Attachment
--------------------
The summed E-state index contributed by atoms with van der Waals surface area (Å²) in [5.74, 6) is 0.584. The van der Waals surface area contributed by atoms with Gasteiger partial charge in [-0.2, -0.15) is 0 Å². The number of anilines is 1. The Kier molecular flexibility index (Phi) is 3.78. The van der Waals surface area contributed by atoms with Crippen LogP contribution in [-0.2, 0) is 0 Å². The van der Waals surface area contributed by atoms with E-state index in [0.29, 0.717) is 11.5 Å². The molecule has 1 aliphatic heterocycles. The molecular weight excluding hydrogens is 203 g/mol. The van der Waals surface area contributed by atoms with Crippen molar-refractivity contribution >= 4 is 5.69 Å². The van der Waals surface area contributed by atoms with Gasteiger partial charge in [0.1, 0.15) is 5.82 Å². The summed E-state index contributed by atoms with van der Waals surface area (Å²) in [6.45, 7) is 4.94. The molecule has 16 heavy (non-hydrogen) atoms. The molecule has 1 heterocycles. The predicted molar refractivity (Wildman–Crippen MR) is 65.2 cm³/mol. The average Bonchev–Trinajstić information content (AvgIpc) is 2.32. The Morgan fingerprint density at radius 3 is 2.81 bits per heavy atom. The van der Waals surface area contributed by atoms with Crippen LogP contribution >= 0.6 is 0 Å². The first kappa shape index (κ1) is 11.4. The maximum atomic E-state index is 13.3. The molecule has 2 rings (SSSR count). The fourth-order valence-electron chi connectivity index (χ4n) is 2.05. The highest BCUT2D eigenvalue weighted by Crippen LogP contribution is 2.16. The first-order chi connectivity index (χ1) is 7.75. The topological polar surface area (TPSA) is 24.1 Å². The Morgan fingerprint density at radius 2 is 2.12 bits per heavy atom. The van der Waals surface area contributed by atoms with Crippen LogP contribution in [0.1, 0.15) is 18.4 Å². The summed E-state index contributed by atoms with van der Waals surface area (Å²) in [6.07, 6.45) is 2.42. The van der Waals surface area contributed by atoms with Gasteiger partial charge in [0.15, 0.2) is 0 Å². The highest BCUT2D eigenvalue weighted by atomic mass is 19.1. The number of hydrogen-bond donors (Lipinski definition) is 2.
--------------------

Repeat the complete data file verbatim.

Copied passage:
The summed E-state index contributed by atoms with van der Waals surface area (Å²) in [5.74, 6) is 0.584. The van der Waals surface area contributed by atoms with Gasteiger partial charge in [-0.2, -0.15) is 0 Å². The number of anilines is 1. The Kier molecular flexibility index (Phi) is 3.78. The van der Waals surface area contributed by atoms with Crippen LogP contribution in [-0.2, 0) is 0 Å². The van der Waals surface area contributed by atoms with E-state index in [0.29, 0.717) is 11.5 Å². The molecule has 1 aliphatic heterocycles. The molecular weight excluding hydrogens is 203 g/mol. The van der Waals surface area contributed by atoms with Crippen molar-refractivity contribution >= 4 is 5.69 Å². The van der Waals surface area contributed by atoms with Gasteiger partial charge in [0.1, 0.15) is 5.82 Å². The summed E-state index contributed by atoms with van der Waals surface area (Å²) in [6.45, 7) is 4.94. The molecule has 16 heavy (non-hydrogen) atoms. The molecule has 1 heterocycles. The predicted molar refractivity (Wildman–Crippen MR) is 65.2 cm³/mol. The average Bonchev–Trinajstić information content (AvgIpc) is 2.32. The Morgan fingerprint density at radius 3 is 2.81 bits per heavy atom. The van der Waals surface area contributed by atoms with Crippen LogP contribution >= 0.6 is 0 Å². The first kappa shape index (κ1) is 11.4. The maximum atomic E-state index is 13.3. The molecule has 2 rings (SSSR count). The fourth-order valence-electron chi connectivity index (χ4n) is 2.05. The highest BCUT2D eigenvalue weighted by Crippen LogP contribution is 2.16. The first-order chi connectivity index (χ1) is 7.75. The topological polar surface area (TPSA) is 24.1 Å². The Morgan fingerprint density at radius 2 is 2.12 bits per heavy atom. The van der Waals surface area contributed by atoms with Crippen LogP contribution in [0.1, 0.15) is 18.4 Å². The summed E-state index contributed by atoms with van der Waals surface area (Å²) in [6.07, 6.45) is 2.42. The van der Waals surface area contributed by atoms with Gasteiger partial charge in [0.15, 0.2) is 0 Å². The highest BCUT2D eigenvalue weighted by atomic mass is 19.1. The number of hydrogen-bond donors (Lipinski definition) is 2.